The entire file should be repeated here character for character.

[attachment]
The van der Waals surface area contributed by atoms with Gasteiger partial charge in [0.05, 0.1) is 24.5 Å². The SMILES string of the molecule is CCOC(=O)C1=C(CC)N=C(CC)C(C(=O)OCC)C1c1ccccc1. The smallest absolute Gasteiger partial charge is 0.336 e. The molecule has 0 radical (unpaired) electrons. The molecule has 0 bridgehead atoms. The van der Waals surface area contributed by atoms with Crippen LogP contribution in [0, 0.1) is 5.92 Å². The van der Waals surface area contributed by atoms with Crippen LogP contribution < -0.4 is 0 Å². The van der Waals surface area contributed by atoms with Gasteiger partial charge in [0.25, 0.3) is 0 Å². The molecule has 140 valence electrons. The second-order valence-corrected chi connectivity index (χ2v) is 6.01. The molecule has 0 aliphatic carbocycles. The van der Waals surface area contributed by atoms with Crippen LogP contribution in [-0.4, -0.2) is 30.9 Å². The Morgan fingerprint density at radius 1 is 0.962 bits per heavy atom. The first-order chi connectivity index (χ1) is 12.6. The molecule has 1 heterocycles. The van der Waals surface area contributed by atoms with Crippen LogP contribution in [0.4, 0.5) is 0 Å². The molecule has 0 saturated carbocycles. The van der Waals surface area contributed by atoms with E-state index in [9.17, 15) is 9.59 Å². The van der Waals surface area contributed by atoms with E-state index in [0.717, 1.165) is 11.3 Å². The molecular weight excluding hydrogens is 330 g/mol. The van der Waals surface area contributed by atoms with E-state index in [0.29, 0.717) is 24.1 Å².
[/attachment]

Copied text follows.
The van der Waals surface area contributed by atoms with Gasteiger partial charge in [0.05, 0.1) is 24.5 Å². The SMILES string of the molecule is CCOC(=O)C1=C(CC)N=C(CC)C(C(=O)OCC)C1c1ccccc1. The smallest absolute Gasteiger partial charge is 0.336 e. The molecule has 0 radical (unpaired) electrons. The molecule has 0 bridgehead atoms. The van der Waals surface area contributed by atoms with Crippen LogP contribution in [0, 0.1) is 5.92 Å². The van der Waals surface area contributed by atoms with Crippen LogP contribution < -0.4 is 0 Å². The van der Waals surface area contributed by atoms with Gasteiger partial charge in [0.25, 0.3) is 0 Å². The molecule has 140 valence electrons. The second-order valence-corrected chi connectivity index (χ2v) is 6.01. The molecule has 0 aliphatic carbocycles. The van der Waals surface area contributed by atoms with Crippen LogP contribution in [-0.4, -0.2) is 30.9 Å². The Morgan fingerprint density at radius 1 is 0.962 bits per heavy atom. The first-order chi connectivity index (χ1) is 12.6. The molecule has 1 heterocycles. The van der Waals surface area contributed by atoms with Crippen LogP contribution in [0.4, 0.5) is 0 Å². The molecule has 0 saturated carbocycles. The van der Waals surface area contributed by atoms with E-state index in [9.17, 15) is 9.59 Å². The van der Waals surface area contributed by atoms with E-state index in [0.717, 1.165) is 11.3 Å². The molecular weight excluding hydrogens is 330 g/mol. The van der Waals surface area contributed by atoms with E-state index in [0.29, 0.717) is 24.1 Å².